• Top-quality expertise – The high wages paid by private facilities mean that these kinds of programmes can attract the very best addiction specialists in the field. This means that individuals will receive the very best advice and supervision possible, increasing their odds of an effective and safe recovery.

    Negatives

    • Pricey – In order to offer such an abundance of services and facilities, private rehab programmes have to charge high admission prices, and these are often unaffordable for the average person in need of treatment.
    • Relocation – Luxury rehab tends to require a lot of space to accommodate so many facilities, and this means that they cannot exist in every town or county. They are also often located in quiet picturesque places, and so individuals will likely need to relocate or travel in order to access the services on offer.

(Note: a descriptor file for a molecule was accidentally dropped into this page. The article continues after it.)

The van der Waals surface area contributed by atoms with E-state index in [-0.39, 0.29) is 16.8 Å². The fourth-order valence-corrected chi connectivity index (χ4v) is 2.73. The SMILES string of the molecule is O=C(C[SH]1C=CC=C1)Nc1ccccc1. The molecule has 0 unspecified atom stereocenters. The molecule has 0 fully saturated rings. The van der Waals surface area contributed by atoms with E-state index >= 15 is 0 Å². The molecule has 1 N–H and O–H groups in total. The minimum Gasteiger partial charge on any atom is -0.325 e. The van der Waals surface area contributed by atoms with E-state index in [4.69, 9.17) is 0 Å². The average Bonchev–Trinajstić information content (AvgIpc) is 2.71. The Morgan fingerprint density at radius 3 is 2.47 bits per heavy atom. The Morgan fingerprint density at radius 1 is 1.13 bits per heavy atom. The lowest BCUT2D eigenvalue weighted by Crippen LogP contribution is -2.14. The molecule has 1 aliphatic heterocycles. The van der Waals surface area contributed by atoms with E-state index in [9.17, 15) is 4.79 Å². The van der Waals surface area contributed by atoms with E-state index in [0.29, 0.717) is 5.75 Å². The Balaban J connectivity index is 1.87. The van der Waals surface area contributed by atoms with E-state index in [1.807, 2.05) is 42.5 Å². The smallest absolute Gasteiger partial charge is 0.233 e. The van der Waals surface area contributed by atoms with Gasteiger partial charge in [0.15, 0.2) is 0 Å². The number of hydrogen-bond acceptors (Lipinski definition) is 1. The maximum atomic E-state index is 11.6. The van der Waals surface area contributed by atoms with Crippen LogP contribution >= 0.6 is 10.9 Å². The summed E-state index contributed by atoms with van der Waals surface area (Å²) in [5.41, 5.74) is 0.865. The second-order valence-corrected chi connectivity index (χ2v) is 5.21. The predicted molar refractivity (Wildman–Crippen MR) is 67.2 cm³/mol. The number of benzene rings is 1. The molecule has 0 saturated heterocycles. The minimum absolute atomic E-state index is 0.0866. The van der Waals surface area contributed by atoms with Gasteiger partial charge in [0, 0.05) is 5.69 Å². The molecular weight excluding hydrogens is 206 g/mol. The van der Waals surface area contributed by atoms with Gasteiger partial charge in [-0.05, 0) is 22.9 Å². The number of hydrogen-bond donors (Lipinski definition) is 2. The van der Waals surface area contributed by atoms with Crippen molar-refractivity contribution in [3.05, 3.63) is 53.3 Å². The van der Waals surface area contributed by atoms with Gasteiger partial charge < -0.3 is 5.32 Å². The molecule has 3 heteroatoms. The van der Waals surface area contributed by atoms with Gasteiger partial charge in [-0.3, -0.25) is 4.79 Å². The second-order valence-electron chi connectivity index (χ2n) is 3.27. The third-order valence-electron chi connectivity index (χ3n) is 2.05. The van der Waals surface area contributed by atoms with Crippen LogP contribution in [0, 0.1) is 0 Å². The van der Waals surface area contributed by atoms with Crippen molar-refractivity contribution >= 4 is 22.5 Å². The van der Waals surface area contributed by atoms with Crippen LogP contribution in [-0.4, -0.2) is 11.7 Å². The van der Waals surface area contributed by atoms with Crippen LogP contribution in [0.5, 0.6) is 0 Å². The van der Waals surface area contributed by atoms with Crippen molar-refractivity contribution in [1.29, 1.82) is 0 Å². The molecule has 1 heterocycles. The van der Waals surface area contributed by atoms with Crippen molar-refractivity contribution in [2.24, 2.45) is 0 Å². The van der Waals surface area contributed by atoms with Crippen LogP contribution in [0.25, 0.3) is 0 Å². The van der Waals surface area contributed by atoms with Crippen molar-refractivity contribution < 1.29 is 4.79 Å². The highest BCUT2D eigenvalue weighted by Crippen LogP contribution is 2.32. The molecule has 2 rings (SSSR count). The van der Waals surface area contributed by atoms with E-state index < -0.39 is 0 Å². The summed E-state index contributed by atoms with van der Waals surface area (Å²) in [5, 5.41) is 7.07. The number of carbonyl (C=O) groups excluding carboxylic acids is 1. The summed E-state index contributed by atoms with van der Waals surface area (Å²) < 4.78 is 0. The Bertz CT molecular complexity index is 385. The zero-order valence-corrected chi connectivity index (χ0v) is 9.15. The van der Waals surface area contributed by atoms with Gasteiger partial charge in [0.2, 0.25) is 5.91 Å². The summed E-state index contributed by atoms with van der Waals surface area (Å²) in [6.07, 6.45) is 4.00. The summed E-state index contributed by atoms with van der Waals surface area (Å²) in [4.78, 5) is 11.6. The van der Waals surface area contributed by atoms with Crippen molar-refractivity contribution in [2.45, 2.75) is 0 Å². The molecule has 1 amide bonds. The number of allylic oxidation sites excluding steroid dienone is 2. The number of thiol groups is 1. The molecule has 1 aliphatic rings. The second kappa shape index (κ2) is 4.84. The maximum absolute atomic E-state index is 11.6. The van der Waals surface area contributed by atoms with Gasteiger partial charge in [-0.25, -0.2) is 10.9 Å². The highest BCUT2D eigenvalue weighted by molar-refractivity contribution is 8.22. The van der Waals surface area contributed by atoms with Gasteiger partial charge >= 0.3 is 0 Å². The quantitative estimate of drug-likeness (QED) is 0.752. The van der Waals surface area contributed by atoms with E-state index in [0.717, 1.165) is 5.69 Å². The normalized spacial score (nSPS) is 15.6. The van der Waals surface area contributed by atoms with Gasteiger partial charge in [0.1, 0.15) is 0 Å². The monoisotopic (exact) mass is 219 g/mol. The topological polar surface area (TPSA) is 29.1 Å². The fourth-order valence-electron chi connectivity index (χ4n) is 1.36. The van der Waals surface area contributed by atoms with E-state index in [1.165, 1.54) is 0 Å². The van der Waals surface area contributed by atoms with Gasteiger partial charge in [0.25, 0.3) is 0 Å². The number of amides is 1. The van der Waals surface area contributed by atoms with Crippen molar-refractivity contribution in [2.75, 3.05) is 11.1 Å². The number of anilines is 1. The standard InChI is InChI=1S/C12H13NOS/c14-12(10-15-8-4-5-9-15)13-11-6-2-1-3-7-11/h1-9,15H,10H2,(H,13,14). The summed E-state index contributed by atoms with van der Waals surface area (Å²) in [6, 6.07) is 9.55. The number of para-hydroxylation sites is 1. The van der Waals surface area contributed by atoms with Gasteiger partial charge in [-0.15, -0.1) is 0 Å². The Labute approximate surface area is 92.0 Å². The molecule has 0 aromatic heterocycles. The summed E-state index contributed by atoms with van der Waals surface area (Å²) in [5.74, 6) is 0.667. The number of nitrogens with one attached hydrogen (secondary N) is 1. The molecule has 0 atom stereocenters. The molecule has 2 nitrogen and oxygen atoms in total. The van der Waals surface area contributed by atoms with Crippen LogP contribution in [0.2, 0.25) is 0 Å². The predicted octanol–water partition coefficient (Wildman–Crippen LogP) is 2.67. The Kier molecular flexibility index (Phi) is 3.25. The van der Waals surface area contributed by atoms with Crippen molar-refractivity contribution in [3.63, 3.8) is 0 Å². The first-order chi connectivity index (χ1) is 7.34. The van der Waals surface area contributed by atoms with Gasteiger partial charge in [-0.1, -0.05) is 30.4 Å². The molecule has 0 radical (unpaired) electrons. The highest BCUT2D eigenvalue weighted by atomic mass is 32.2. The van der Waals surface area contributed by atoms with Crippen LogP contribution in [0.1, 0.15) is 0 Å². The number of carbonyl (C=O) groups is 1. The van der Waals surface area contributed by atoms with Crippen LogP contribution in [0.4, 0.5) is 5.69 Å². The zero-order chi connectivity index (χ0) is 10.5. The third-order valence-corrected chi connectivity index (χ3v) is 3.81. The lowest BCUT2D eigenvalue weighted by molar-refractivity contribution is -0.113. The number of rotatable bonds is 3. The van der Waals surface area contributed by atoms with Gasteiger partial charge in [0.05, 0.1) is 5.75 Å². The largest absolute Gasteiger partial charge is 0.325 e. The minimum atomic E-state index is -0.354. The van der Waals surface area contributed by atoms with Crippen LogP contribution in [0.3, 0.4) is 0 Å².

Why an individual may need residential rehab

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    Every individual has the right to choose what kind of support they want to engage with when it comes to their substance abuse. But while choice is really important, some may not actually realise that they are in need of residential rehab rather than another kind of support.

    Having the support and structure of residential treatment can be essential for some individuals, and the reasons why someone might need this kind of rehab may include some of the following.

    Unmanageable withdrawal symptoms

    For those who have struggled with addiction for a number of years, the process of stopping their consumption will trigger a lot of uncomfortable and potentially dangerous withdrawal symptoms.

    For those who are addicted to alcohol, for example, stopping drinking can be potentially fatal. Withdrawal can trigger seizures, mood swings, heart complications, and sometimes even Delirium Tremens, a condition that can cause sudden death.

    When this is the case, residential rehab is needed to prevent an individual from coming to serious harm during the recovery process. Within residential care, doctors will be present to ensure that withdrawal is managed, and medications can be prescribed to make sure they do not come to harm.